Create more balance in your daily routine with these tips for embracing a Scandinavian lifestyle. From interiors to food, it couldn’t be easier.
Quality over quantity
When it comes to interior design, the emphasis is very much on the quality of products, not the quantity. The Scandinavian concept of lagom isn’t about spending a lot of money on household items, but rather investing in high-quality, sustainable pieces, which promise long-term comfort and reliability. Introduce durable, natural materials into your home such as an acacia wood table or a bamboo rocking chair in place of man-made plastics or fibreboard. You can complement these with minimalist and inexpensive ‘extras’ to give your rooms more flair. This will save time and money in the long run, as you won’t have to make countless trips to replace poor quality items. It’s all about up-cycling too and the Swedish government are now actually paying people to fix their belongings instead of throwing them away. So, don’t splash the cash on fairy lights, candles or luxurious extras, just take pleasure in the simple, everyday things, which make you happy and will see you through the tests of time.
Try the cuisine
Although often described as simple and the ingredients fairly basic, Scandinavian food offers recipes and dishes that are influenced by Viking and Nordic traditions and perfected over thousands of years. Known locally as husmanskost (farmer’s fare), dishes are made with a wide variety of food from land and sea. Beetroot, potatoes, cucumbers and apples are plentiful paired with a wide variety of seafood, pork, poultry and beef. Scandinavian cuisine is becoming fairly prevalent on London’s food scene but nowhere does it like Notting Hill’s Lisa’s Kitchen and Bar. On offer here is home-style Scandinavian cuisine and aquavit cocktails in a chic all-white setting. On the menu you’ll find an absolute classic: toast skagen. Here they share the recipe so that you can embrace a Scandinavian lifestyle at home.
- (4 servings)
- 4 slices of white bread
- 320 g (11 oz) peeled prawns (shrimps)
- 4 tbs mayonnaise
- 1 tbs Dijon mustard
- 150 g (5 oz) whitefish roe
- 50 g (2 oz) fresh dill
- 1 lemon
- Cut the crusts off the bread slices and sauté each slice in a little butter until they are golden brown on both sides. Place on paper towels.
- If the prawns are large, cut them into smaller pieces.
- Save four sprigs of dill for garnishes. Finely chop the rest of the dill and mix with the prawns, mayonnaise and mustard.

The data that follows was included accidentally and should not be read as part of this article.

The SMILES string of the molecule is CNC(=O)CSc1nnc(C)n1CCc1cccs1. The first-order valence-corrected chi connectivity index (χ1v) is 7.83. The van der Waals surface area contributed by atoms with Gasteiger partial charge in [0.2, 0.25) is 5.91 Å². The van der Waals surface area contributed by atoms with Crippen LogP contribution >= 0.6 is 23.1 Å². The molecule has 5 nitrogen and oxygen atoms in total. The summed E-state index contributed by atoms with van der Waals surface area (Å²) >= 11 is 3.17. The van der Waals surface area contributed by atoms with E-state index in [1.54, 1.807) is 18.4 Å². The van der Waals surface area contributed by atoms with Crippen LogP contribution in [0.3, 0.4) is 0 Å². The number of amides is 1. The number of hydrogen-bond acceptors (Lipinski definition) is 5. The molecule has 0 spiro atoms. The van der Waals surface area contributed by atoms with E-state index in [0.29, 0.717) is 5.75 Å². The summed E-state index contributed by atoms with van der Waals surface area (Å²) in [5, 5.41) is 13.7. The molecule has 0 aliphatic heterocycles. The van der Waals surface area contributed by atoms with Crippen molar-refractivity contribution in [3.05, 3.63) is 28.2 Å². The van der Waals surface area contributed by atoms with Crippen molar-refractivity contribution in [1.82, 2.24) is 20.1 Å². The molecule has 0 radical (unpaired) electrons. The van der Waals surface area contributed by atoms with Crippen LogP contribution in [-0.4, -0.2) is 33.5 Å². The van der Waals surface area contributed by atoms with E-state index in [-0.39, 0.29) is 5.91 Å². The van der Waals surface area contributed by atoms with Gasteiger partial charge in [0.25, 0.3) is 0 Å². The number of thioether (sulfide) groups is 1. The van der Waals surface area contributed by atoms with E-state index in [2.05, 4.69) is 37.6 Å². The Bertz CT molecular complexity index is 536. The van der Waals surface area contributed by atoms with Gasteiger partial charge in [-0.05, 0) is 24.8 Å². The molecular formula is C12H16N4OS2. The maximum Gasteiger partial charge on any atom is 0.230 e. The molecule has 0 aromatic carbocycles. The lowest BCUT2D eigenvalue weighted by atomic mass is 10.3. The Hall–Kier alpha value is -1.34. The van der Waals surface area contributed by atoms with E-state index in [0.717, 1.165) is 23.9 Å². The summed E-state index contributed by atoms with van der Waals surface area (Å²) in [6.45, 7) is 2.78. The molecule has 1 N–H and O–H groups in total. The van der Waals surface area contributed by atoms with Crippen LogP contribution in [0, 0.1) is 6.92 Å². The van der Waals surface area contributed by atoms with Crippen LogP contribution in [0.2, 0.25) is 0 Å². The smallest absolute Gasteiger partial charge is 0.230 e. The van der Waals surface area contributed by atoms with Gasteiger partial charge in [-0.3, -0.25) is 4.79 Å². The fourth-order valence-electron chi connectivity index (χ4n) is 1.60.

- Apportion the mixture on the slices of sautéd bread.
- Shape the whitefish roe like eggs and place on top of each toast. Garnish each with a sprig of dill and serve with a slice of lemon.
Let the outside in
The cosy concept of hygge truly comes alive in winter, born out of the desire to shut ourselves away from the cold winds and dark nights. In contrast, lagom encourages us to let the outside in and celebrate nature all year round. Greenery can be used as both decoration to boost mood and as a practical resource. Lots of herbs, fruits and vegetables – such as kaffir limes, mandarin oranges, pomegranates, dill and avocados – can be grown indoors in pots or window boxes, adding a natural palette of fresh citrusy tones to your interiors and providing organic home-grown produce.
In keeping with lagom’s ‘not too much, not too little’ approach, you can edit your room’s palette to include just a few key colours. Families of neutrals work harmoniously together and are wonderful for creating simple, yet timeless schemes. Draw on the raw beauty of unfinished surfaces like stone and wood – this look is about making natural materials the star of the show. It also promises longevity as its timeless nature means only small changes need to be made over the years to update your interiors to include elements of more fleeting design trends.
Declutter your home and mind
The majority of us struggle with having too many household items. Scandinavian lifestyle trends advocate a balance between owning things you need and not letting the clutter take over. Begin by thinking carefully about what is actually necessary to keep…but, of course, recycle the things you don’t. Invest in clever storage solutions like under-bed boxes, add ceiling-height cabinets with a sliding ladder, or stack vintage suitcases to make a bedside table. Decluttering will bring organisation to your home and mind, helping you to de-stress and create a calmer, more relaxed atmosphere.
Scandinavian lifestyle trends tend to encourage us to be more responsible and to think outside ourselves. Being more conscious about the resources you use in your home will improve efficiency, reduce bills and help support the environment. Simple things like turning the tap off when you brush your teeth, switching to LED light bulbs or adding thermostatic valves to your radiators can make a big difference.